Raccoons
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Raccoons are one the most common , highly adaptable and intelligent species found in our back yards. They coexist peacefully with domestic cats and most other wildlife species with the exception of coyotes.
Many people encourage them into their back yards with food, so they can watch their playful antics. This is never a good idea, since raccoons soon loose their fear of people and inturn teach this unsafe behavior to their young. This may also encourage females to breed more since there is additional food available. Their natural diet includes rodents, insects, fruit, vegetables, nuts, seeds, fish, birds and the occasional garbage raid. They provide great rodent control so everyone benefits when they are left to hunt instead of looking for a handout.
Their litters can vary from 2 to 6 young depending on the availability of food and density of raccoon population. In California, we have seen newborns come in for care as late as November so people who consider trapping at this time, may cause the death of these late babies.

Ways to discourage unwanted Raccoons

Secure trash can lids.

Feed pets indoors, or only during the day if outside.

Use a hot wire to protect coy ponds before you have a problem

Place a radio  and light in area for eviction.

Use cayenne pepper or ammonia to deter raccoons from entering certain areas or peeling up new laid sod.

Do home repairs in the fall to prevent nests being built.

Monitor your dog while outside at night especially in the summer.

Turn sprinklers on the morning instead of night.

Keep plant pots drained.

Use only small amounts of bird seeds to not attract rodents at night.

Keep trees picked not only to prevent raccoons eating the ripened fruit, but from encouraging rodents that are a raccoon favorite.

Maintain a raccoon's fear of people by yelling, growling or banging pots and pans whenever a raccoon is in sight.

Raccoon Eviction

If you suspect a raccoon may be nesting in your crawl space, attic or out building, the best thing to do is leave them alone. You will not have pile of feces in your attic since the mother licks her babies clean to promote stimulation and to prevent parasites from taking over. As the babies grow, they will take nightly excursions where they learn to hunt, poop and pee. The mother has an incentive to keep the nest site clean incase she has the chance to use it again. Eventually, the whole family moves out, and that is when the area can be sealed shut. Flour can be sprinkled around the entrance to determine if the foot prints are going in or out as well as stuffing news paper into an opening before the boards go up.. If it is pushed out the raccoon has either been inside or exited depending on the time of day that it was placed.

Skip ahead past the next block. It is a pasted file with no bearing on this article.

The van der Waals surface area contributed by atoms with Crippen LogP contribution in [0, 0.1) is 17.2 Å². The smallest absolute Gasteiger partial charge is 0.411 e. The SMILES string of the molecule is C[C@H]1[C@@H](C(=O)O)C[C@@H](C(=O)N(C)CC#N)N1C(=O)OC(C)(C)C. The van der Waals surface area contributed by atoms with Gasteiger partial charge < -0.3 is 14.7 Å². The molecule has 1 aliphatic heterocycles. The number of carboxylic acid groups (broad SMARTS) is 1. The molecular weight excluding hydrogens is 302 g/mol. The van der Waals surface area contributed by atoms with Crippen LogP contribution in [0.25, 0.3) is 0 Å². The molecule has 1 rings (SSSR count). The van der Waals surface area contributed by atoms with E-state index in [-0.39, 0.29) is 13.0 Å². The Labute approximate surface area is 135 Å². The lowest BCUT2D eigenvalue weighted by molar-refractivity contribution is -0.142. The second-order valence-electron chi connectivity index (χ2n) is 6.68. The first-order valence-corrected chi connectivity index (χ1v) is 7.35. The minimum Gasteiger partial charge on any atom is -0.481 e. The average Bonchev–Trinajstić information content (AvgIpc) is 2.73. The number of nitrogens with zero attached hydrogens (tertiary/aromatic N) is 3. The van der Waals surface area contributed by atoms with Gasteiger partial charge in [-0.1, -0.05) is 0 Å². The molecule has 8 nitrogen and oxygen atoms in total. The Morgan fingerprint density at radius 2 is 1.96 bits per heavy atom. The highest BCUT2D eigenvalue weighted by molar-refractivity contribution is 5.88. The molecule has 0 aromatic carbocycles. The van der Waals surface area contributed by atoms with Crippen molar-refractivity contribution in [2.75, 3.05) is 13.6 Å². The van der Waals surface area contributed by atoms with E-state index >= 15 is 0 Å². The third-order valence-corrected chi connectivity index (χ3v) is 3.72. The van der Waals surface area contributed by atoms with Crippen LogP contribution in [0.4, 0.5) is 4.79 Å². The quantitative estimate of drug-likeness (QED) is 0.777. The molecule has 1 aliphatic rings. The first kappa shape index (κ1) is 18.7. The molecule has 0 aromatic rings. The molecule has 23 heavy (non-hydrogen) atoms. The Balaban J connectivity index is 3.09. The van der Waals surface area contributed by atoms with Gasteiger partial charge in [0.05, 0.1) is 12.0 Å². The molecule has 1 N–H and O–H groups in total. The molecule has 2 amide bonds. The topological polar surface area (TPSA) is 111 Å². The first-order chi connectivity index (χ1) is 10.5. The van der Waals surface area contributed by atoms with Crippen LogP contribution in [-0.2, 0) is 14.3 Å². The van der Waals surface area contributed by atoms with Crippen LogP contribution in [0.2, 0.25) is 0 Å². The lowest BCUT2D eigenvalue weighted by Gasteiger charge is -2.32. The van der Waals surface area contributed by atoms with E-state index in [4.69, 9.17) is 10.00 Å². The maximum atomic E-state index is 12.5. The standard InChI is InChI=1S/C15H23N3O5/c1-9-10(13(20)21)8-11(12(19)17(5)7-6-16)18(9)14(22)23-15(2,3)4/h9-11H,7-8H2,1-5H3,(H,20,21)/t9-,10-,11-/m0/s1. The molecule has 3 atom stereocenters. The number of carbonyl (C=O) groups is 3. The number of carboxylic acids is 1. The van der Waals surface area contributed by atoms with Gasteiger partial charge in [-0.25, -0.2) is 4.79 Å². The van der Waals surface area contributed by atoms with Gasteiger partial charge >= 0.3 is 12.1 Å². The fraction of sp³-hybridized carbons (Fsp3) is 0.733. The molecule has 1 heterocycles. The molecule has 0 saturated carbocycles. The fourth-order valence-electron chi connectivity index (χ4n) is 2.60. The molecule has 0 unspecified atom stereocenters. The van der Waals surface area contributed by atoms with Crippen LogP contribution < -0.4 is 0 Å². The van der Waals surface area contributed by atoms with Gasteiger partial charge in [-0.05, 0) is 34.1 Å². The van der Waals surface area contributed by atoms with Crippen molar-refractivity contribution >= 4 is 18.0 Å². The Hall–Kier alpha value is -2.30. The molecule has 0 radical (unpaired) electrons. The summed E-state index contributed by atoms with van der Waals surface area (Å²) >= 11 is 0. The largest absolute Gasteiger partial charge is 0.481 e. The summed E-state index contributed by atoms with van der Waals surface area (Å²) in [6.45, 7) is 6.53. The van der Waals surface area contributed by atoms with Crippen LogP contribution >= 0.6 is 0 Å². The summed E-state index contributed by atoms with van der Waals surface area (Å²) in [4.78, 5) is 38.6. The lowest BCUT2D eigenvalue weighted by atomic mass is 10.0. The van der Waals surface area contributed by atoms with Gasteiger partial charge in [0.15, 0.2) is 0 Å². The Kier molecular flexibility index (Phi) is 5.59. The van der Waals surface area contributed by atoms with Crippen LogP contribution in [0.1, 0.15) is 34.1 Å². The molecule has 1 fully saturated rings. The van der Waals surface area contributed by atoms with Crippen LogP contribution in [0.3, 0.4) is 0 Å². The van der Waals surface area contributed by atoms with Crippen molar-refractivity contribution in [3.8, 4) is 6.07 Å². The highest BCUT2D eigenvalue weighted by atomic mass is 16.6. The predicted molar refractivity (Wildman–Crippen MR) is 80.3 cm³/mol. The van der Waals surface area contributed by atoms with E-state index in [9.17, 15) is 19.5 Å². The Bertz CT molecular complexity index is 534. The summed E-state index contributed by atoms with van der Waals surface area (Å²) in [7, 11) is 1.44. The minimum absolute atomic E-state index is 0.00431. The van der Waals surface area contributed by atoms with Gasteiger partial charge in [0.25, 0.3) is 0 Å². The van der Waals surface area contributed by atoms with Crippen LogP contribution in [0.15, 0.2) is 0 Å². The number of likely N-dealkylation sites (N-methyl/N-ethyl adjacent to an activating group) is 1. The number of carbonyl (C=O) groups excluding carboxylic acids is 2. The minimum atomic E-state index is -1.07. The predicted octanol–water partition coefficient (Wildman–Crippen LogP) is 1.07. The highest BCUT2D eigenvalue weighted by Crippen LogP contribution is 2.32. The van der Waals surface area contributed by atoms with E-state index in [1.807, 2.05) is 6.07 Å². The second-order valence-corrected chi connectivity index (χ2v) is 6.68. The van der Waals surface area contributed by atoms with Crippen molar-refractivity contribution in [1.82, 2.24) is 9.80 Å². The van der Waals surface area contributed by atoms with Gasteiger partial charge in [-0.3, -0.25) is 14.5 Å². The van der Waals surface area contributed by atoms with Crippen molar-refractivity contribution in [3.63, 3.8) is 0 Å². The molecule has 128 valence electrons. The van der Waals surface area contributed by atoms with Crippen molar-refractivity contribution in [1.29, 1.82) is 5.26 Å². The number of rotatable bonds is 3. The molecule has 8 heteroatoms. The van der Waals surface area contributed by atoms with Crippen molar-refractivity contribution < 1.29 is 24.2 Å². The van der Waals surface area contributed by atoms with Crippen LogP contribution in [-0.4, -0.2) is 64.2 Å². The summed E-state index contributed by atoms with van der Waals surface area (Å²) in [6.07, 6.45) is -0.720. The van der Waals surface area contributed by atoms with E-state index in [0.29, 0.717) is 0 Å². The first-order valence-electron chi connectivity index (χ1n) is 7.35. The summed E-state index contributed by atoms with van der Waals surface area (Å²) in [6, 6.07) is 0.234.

If babies have to be removed, and the entrance sealed shut, they can be easily placed in a box outside of the den. The fact that the babies have been moved will indicate to the mother that this den site is no longer safe. She will hear their cries and may take 2 to 3 nights to relocate all of them to her alternate nest site. Place a deep box with a brick inside to prevent tipping over. Put a heating pad  on low, underneath the box. Line the inside with warm blankets ,one to lay on and one to cover the young. Make sure the box is deep enough that they do not climb out. Pets should be kept away from the area so the mother can retrieve her young in peace. Do not try to feed them as they will cry for their mother when they are hungry and you may run the risk of aspiration. Adults and juveniles can be made uncomfortable with radios, lights and strong odors such as moth balls and ammonia. Never put these products in small spaces with new borns as they may die from the fumes. Scare crows and motion detector lights can be placed outside and as a last resort, the yard can be rigged with a hot wire.

Never resort to trapping a raccoon unless it is badly injured.

Each year, we receive many raccoons that cannot be reunited to their mothers. We release them in groups when they are at least 6 months old. In order to keep them wild, handling is kept to a minimum .We developed feeding racks to help this process and to give us the ability to feed multiple babies at one time. Each Raccoon can cost any where from 2 to 5 hundred dollars to raise depending upon its age.

We also treat a variety of injuries including car hits, poisoning, gun shots, mutilations, dog bites and trap wounds. One of our saddest cases was a raccoon with an arrow through his upper body. He died shortly after it was removed.

The wounds on this raccoon are from a leg hold trap. Something that is illegal in California. He was the first of three cases all which had to be euthanized due to the severity of their injuries.

This raccoon was put under in order to assess its wounds.

This juvenile was the sole survivor of a family that was hit by a car. His leg was fractured in 2 places but he recovered completely and was later released.

Copyright © 2004 Nicky Thole/Karin Beer-Koller
ALL RIGHTS RESERVED. For viewing purposes only. Downloading for commercial use will be prosecuted to the full extent of the law.